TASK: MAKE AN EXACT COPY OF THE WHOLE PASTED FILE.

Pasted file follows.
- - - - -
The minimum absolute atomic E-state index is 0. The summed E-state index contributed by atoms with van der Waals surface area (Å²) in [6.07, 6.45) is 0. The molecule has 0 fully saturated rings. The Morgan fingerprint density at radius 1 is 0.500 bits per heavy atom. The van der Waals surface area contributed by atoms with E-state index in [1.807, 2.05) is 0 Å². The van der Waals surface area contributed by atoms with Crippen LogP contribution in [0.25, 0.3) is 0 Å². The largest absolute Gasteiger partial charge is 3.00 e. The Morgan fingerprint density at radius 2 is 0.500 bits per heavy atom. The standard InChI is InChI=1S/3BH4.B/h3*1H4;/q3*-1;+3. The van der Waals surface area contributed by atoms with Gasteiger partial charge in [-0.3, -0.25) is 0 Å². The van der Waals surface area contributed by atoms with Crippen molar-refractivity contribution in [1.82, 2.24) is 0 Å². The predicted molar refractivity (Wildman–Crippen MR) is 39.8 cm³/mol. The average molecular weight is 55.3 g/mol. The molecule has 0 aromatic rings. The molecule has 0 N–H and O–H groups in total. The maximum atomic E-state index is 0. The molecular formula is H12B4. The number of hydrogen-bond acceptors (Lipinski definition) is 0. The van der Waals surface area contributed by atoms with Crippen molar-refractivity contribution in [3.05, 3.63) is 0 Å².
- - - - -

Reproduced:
The minimum absolute atomic E-state index is 0. The summed E-state index contributed by atoms with van der Waals surface area (Å²) in [6.07, 6.45) is 0. The molecule has 0 fully saturated rings. The Morgan fingerprint density at radius 1 is 0.500 bits per heavy atom. The van der Waals surface area contributed by atoms with E-state index in [1.807, 2.05) is 0 Å². The van der Waals surface area contributed by atoms with Crippen LogP contribution in [0.25, 0.3) is 0 Å². The largest absolute Gasteiger partial charge is 3.00 e. The Morgan fingerprint density at radius 2 is 0.500 bits per heavy atom. The standard InChI is InChI=1S/3BH4.B/h3*1H4;/q3*-1;+3. The van der Waals surface area contributed by atoms with Gasteiger partial charge in [-0.3, -0.25) is 0 Å². The van der Waals surface area contributed by atoms with Crippen molar-refractivity contribution in [1.82, 2.24) is 0 Å². The predicted molar refractivity (Wildman–Crippen MR) is 39.8 cm³/mol. The average molecular weight is 55.3 g/mol. The molecule has 0 aromatic rings. The molecule has 0 N–H and O–H groups in total. The maximum atomic E-state index is 0. The molecular formula is H12B4. The number of hydrogen-bond acceptors (Lipinski definition) is 0. The van der Waals surface area contributed by atoms with Crippen molar-refractivity contribution in [3.05, 3.63) is 0 Å².